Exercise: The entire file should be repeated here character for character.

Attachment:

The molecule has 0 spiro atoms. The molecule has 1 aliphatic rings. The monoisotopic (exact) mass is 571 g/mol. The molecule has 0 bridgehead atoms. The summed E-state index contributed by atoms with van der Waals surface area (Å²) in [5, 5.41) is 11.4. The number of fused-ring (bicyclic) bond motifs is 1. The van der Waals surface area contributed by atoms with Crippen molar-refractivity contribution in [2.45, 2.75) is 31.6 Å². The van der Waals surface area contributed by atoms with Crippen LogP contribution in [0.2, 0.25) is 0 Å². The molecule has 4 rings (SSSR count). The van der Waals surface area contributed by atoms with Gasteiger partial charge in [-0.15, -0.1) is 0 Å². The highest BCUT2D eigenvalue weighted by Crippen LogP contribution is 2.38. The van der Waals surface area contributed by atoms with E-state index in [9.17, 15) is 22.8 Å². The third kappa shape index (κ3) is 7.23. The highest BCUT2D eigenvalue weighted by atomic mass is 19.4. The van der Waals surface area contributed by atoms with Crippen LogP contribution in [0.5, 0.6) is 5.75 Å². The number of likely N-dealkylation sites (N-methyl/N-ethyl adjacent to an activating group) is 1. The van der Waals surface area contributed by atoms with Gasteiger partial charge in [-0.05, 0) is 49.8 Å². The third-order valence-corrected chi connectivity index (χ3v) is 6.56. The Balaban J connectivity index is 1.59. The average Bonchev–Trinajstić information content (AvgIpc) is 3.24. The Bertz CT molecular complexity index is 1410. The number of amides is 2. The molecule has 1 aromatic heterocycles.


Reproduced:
The molecule has 0 spiro atoms. The molecule has 1 aliphatic rings. The monoisotopic (exact) mass is 571 g/mol. The molecule has 0 bridgehead atoms. The summed E-state index contributed by atoms with van der Waals surface area (Å²) in [5, 5.41) is 11.4. The number of fused-ring (bicyclic) bond motifs is 1. The van der Waals surface area contributed by atoms with Crippen molar-refractivity contribution in [2.45, 2.75) is 31.6 Å². The van der Waals surface area contributed by atoms with Crippen LogP contribution in [0.2, 0.25) is 0 Å². The molecule has 4 rings (SSSR count). The van der Waals surface area contributed by atoms with Gasteiger partial charge in [-0.15, -0.1) is 0 Å². The highest BCUT2D eigenvalue weighted by Crippen LogP contribution is 2.38. The van der Waals surface area contributed by atoms with E-state index in [9.17, 15) is 22.8 Å². The third kappa shape index (κ3) is 7.23. The highest BCUT2D eigenvalue weighted by atomic mass is 19.4. The van der Waals surface area contributed by atoms with Crippen LogP contribution in [0.5, 0.6) is 5.75 Å². The number of likely N-dealkylation sites (N-methyl/N-ethyl adjacent to an activating group) is 1. The van der Waals surface area contributed by atoms with Gasteiger partial charge in [-0.05, 0) is 49.8 Å². The third-order valence-corrected chi connectivity index (χ3v) is 6.56. The Balaban J connectivity index is 1.59. The average Bonchev–Trinajstić information content (AvgIpc) is 3.24. The Bertz CT molecular complexity index is 1410. The number of amides is 2. The molecule has 1 aromatic heterocycles.